Cities around the world want to significantly reduce greenhouse gas emissions. The demand for minerals resources rise as a result.
By 2050, the European Union intends to be climate-neutral. In this scenario, the cities are assuming a very special role. The EU estimates that, by the year 2050, almost 85 % of Europeans will be living in cities. And although cities occupy only around 3 % of the European land area, they produce over 70 % of the greenhouse gas emissions. The EU “Climate-neutral and smart cities” mission aims to change that. By as early as the end of 2030, it is intended that, with corresponding support from the EU, there will be around 100 climate-neutral cities in the EU. The focus of the cities is to be directed primarily to lower emissions of harmful gasses, the transition to renewable energies and higher energy efficiency. Many of the measures will lead to increased demand for mineral resources, as was emphasized by the IEA, the European energy agency, in a study at the beginning of 2021.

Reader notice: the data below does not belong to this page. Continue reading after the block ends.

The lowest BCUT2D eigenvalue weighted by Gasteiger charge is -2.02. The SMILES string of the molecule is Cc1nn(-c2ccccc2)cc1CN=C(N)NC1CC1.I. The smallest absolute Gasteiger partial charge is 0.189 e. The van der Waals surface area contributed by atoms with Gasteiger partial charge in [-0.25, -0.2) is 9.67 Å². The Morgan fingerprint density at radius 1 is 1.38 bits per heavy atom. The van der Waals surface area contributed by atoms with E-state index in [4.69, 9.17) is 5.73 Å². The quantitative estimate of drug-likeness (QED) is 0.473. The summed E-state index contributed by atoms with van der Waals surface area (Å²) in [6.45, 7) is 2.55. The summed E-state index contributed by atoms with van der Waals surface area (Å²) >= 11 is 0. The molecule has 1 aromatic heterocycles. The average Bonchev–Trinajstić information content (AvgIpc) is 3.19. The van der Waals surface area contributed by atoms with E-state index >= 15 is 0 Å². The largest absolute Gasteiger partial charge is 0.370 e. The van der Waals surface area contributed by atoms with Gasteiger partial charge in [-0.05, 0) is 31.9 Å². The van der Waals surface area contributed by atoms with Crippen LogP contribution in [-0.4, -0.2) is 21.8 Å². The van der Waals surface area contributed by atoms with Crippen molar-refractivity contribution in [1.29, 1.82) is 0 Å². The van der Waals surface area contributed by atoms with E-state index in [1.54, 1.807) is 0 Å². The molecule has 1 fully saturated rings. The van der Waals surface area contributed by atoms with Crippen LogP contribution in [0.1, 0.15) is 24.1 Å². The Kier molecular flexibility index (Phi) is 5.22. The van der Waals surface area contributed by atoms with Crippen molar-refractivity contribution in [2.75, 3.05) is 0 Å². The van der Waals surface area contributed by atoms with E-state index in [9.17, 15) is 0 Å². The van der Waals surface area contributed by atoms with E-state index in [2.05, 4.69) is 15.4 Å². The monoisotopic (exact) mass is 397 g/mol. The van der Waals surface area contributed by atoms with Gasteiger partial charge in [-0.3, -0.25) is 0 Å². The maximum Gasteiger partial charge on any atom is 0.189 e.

Among the European cities committed to climate neutrality are London, Oslo and Copenhagen; in Germany, the cities are Berlin and Heidelberg.
But it is not only within the EU that cities are engaging increasingly in the battle against climate change. By now, around 100 cities have organized themselves into the C40 climate leadership initiative. Their aim: Limitation of further global warming to a maximum of 1.5 °C in line with the Paris Agreement. These C40 cities include Amsterdam, Athens, Auckland, Barcelona, Buenos Aires, Dakar, Hong Kong, Jakarta, Cape Town, Lisbon, London, Moscow, New York, San Francisco, Stockholm, Sydney, Beijing and Tokyo.